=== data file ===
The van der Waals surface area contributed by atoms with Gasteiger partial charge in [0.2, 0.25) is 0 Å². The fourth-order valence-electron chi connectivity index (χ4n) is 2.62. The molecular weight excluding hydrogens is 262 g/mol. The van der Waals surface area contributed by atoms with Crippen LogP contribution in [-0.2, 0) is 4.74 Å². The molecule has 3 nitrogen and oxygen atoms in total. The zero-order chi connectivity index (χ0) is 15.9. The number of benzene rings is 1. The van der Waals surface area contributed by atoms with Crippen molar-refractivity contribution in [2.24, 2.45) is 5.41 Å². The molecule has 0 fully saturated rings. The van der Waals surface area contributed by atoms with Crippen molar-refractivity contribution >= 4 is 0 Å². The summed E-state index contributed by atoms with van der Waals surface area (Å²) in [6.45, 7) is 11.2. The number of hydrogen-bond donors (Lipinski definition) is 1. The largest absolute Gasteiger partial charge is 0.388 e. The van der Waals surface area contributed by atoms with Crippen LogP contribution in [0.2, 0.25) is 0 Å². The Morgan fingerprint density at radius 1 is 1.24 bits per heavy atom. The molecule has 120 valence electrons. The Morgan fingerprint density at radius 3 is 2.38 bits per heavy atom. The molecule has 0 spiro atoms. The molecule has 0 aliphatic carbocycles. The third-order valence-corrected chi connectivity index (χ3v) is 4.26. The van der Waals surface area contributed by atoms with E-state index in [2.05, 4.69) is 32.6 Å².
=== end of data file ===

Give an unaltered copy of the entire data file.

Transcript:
The van der Waals surface area contributed by atoms with Gasteiger partial charge in [0.2, 0.25) is 0 Å². The fourth-order valence-electron chi connectivity index (χ4n) is 2.62. The molecular weight excluding hydrogens is 262 g/mol. The van der Waals surface area contributed by atoms with Crippen LogP contribution in [-0.2, 0) is 4.74 Å². The molecule has 3 nitrogen and oxygen atoms in total. The zero-order chi connectivity index (χ0) is 15.9. The number of benzene rings is 1. The van der Waals surface area contributed by atoms with Crippen molar-refractivity contribution in [2.24, 2.45) is 5.41 Å². The molecule has 0 fully saturated rings. The van der Waals surface area contributed by atoms with Crippen molar-refractivity contribution >= 4 is 0 Å². The summed E-state index contributed by atoms with van der Waals surface area (Å²) in [6.45, 7) is 11.2. The number of hydrogen-bond donors (Lipinski definition) is 1. The largest absolute Gasteiger partial charge is 0.388 e. The van der Waals surface area contributed by atoms with Crippen LogP contribution in [0.2, 0.25) is 0 Å². The Morgan fingerprint density at radius 1 is 1.24 bits per heavy atom. The molecule has 120 valence electrons. The Morgan fingerprint density at radius 3 is 2.38 bits per heavy atom. The molecule has 0 spiro atoms. The molecule has 0 aliphatic carbocycles. The third-order valence-corrected chi connectivity index (χ3v) is 4.26. The van der Waals surface area contributed by atoms with E-state index in [2.05, 4.69) is 32.6 Å².